Intestate cases with no surviving spouses or children

reading time 3 minutes

Here at Finders International, we often deal with the estates of people who have died intestate and who don’t have children.

Writing a will can seem like a lengthy and expensive process to carry out – and if you are married, you might assume that your estate automatically goes to your spouse after you die. However, it is still advisable to write a will to make sure that your wishes are carried out.

If you are not married, but you live with your partner it’s even more important to have a will as an unmarried partner may not receive any of your estate if there is no will that specifically leaves something to them.

And if you are not married and you have no children, then your estate could pass to your brothers or sisters or even your parents. This might mean that your parents’ estate is larger than they had planned for and it might then incur an unexpected tax bill when they die. And if no immediate or distant relatives are traced, then the estate can end up being passed to the government legal department acting for the Crown.

If you do not have children, it is important to discuss with your spouse or partner what you want to happen when both of you die. If you die first, then presumably your will shall state that your partner or spouse inherits the bulk of your estate. When your spouse or partner dies, then who will inherit your combined estates? You might want to ensure that your blood line family (your nieces and nephews, for example) inherit a share.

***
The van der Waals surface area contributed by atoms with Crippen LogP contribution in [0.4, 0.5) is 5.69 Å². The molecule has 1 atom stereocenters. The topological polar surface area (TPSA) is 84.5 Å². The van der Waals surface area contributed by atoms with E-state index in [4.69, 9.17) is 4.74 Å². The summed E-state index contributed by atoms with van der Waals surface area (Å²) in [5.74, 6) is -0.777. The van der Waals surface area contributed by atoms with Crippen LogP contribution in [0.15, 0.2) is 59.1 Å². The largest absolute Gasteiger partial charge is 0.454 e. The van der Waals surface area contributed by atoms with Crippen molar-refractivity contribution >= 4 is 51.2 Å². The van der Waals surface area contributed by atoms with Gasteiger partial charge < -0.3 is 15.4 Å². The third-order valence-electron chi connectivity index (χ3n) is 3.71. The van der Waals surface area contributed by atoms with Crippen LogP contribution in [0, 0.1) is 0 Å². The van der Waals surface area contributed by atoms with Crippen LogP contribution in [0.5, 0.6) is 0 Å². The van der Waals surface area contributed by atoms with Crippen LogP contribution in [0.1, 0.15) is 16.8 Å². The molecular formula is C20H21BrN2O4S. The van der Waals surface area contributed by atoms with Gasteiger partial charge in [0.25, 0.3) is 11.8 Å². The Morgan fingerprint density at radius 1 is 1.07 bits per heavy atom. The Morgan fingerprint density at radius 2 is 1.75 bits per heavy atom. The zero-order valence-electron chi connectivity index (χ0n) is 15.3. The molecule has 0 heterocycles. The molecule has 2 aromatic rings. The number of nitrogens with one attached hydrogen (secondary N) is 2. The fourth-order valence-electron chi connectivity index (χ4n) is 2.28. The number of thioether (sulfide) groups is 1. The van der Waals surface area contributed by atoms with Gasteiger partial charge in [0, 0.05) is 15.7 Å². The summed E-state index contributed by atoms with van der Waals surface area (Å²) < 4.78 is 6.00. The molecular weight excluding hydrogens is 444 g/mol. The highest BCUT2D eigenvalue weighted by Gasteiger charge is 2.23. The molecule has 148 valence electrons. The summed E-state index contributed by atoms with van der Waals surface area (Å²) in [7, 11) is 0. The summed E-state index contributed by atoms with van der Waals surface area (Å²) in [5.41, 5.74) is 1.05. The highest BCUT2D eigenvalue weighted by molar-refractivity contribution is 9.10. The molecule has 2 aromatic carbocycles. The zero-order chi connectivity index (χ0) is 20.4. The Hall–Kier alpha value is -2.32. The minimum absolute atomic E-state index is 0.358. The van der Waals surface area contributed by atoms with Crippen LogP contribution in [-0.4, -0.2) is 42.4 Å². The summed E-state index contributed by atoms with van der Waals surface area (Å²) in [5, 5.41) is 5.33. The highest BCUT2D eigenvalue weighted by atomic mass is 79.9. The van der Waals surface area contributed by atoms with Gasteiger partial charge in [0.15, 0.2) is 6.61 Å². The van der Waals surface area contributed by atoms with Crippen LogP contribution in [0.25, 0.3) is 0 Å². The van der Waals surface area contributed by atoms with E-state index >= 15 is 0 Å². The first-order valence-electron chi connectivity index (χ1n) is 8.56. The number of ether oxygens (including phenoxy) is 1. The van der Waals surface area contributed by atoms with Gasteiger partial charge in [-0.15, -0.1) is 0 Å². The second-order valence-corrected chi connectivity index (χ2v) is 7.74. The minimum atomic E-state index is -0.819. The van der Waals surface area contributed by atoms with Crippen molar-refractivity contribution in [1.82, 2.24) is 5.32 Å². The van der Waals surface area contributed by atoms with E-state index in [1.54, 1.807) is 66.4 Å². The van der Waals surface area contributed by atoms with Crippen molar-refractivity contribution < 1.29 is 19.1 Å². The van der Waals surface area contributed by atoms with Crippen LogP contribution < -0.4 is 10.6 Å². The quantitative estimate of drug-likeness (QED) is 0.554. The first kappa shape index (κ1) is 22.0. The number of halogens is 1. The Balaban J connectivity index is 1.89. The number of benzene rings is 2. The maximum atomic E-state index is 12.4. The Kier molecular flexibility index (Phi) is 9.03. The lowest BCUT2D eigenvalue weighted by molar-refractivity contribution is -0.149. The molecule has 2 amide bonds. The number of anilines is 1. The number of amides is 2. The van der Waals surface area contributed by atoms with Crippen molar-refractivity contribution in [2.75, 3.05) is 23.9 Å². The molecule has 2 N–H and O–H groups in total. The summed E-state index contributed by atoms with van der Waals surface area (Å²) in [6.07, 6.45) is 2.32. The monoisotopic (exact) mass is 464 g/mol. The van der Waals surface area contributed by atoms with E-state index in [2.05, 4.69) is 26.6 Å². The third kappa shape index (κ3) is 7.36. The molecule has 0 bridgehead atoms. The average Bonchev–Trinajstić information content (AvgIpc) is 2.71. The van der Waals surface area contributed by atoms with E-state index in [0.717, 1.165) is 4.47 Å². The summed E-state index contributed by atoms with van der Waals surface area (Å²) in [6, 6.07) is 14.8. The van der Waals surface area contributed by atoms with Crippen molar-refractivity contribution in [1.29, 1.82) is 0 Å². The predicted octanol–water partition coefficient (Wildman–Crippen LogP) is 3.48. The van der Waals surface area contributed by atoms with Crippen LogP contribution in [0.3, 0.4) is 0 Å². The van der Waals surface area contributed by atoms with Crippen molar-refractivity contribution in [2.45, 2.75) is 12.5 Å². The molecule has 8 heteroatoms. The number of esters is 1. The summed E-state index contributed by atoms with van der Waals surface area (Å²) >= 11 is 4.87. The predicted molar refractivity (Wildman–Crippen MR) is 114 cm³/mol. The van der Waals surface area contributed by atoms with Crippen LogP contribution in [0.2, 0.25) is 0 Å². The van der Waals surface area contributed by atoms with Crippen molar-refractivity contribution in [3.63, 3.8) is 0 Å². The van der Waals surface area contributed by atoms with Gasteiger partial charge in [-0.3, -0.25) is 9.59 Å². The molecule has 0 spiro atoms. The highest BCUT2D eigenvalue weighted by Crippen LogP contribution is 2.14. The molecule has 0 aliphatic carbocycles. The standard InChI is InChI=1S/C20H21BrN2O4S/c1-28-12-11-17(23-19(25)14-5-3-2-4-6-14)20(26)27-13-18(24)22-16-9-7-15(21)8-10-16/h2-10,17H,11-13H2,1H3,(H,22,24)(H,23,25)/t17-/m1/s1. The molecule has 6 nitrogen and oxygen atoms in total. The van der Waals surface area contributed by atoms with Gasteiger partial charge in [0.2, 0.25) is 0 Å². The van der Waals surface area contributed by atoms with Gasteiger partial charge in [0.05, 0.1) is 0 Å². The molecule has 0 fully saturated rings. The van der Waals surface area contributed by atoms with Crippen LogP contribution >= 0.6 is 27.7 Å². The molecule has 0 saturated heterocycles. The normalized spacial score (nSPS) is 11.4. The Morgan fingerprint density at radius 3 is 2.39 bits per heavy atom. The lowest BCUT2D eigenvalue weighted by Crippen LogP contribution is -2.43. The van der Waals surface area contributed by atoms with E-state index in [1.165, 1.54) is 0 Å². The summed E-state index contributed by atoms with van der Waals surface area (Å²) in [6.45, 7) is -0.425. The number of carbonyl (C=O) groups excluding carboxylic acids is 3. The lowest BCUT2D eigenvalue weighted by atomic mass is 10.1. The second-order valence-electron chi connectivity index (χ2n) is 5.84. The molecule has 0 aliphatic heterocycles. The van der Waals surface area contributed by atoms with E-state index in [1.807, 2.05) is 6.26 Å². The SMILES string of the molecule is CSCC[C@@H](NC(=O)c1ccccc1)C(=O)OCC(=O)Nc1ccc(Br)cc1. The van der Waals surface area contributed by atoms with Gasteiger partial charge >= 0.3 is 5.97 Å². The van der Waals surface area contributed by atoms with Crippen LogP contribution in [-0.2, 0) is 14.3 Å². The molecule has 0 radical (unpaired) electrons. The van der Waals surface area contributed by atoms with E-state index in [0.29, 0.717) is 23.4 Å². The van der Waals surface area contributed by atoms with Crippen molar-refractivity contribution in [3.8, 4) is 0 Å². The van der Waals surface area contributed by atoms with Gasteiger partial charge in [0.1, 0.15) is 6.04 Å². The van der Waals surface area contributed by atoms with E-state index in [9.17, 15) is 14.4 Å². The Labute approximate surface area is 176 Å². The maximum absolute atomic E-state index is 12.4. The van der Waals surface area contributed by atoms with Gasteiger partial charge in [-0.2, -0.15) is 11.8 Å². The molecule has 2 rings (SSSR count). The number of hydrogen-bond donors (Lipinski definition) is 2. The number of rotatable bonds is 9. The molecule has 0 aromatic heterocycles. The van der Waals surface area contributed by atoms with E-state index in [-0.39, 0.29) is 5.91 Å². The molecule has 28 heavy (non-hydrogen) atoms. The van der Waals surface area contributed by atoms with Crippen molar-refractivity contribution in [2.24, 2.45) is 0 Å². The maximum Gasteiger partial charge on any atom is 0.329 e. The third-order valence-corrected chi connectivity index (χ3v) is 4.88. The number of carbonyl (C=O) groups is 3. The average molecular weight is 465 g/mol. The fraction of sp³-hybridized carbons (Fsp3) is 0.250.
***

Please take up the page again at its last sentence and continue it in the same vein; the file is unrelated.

Remember too that at present leaving money to nieces and nephews does not qualify for the higher exemption rate for the inheritance tax threshold, so you will need to bear this in mind if you are planning to leave money to your siblings’ children.

On the other hand, both of you might feel that the money should go to a good cause, such as a charity or local organisation that you have both been involved in. Many charities provide free will writing services for people who agree to leave a donation in their will to that charity, and you can also get a will written in exchange for a donation to the charity Will Aid if you can find a solicitor or will writer who is part of that scheme.

And if you want to leave money to non-family members, it’s crucial that you have an up-to-date valid will that sets out your wishes so that your friend does not miss out.

If you don’t have children, but you do have step-children, remember that step-children have no automatic right of inheritance if there is no will, unless they have been legally adopted.

It is human nature to put off doing things we don’t like to do, or that force us to confront our mortality, but writing a will is important whatever your circumstances are and making a will means that you are taking a thoughtful, considered and caring approach to your spouse, extended family and friends.